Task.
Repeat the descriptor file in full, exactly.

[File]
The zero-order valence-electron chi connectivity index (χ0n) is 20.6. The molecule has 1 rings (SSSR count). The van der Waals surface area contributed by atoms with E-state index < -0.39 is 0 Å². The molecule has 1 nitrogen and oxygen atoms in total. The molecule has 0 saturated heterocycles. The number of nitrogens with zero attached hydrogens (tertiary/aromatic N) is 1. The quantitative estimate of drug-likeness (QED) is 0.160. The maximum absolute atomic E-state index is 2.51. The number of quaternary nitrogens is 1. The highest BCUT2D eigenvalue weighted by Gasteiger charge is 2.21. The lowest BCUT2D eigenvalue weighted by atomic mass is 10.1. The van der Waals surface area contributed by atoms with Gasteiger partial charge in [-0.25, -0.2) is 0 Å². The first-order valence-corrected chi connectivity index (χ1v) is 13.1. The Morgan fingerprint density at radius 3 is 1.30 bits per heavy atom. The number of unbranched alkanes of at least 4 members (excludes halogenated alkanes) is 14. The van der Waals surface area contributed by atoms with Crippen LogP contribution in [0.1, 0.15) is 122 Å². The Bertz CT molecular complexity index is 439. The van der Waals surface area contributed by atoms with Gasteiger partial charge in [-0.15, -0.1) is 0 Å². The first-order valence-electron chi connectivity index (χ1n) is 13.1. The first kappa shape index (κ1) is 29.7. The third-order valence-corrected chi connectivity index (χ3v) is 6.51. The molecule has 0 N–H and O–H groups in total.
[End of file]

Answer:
The zero-order valence-electron chi connectivity index (χ0n) is 20.6. The molecule has 1 rings (SSSR count). The van der Waals surface area contributed by atoms with E-state index < -0.39 is 0 Å². The molecule has 1 nitrogen and oxygen atoms in total. The molecule has 0 saturated heterocycles. The number of nitrogens with zero attached hydrogens (tertiary/aromatic N) is 1. The quantitative estimate of drug-likeness (QED) is 0.160. The maximum absolute atomic E-state index is 2.51. The number of quaternary nitrogens is 1. The highest BCUT2D eigenvalue weighted by Gasteiger charge is 2.21. The lowest BCUT2D eigenvalue weighted by atomic mass is 10.1. The van der Waals surface area contributed by atoms with Gasteiger partial charge in [-0.25, -0.2) is 0 Å². The first-order valence-corrected chi connectivity index (χ1v) is 13.1. The Morgan fingerprint density at radius 3 is 1.30 bits per heavy atom. The number of unbranched alkanes of at least 4 members (excludes halogenated alkanes) is 14. The van der Waals surface area contributed by atoms with Crippen LogP contribution in [0.1, 0.15) is 122 Å². The Bertz CT molecular complexity index is 439. The van der Waals surface area contributed by atoms with Gasteiger partial charge in [-0.15, -0.1) is 0 Å². The first-order valence-electron chi connectivity index (χ1n) is 13.1. The first kappa shape index (κ1) is 29.7. The third-order valence-corrected chi connectivity index (χ3v) is 6.51. The molecule has 0 N–H and O–H groups in total.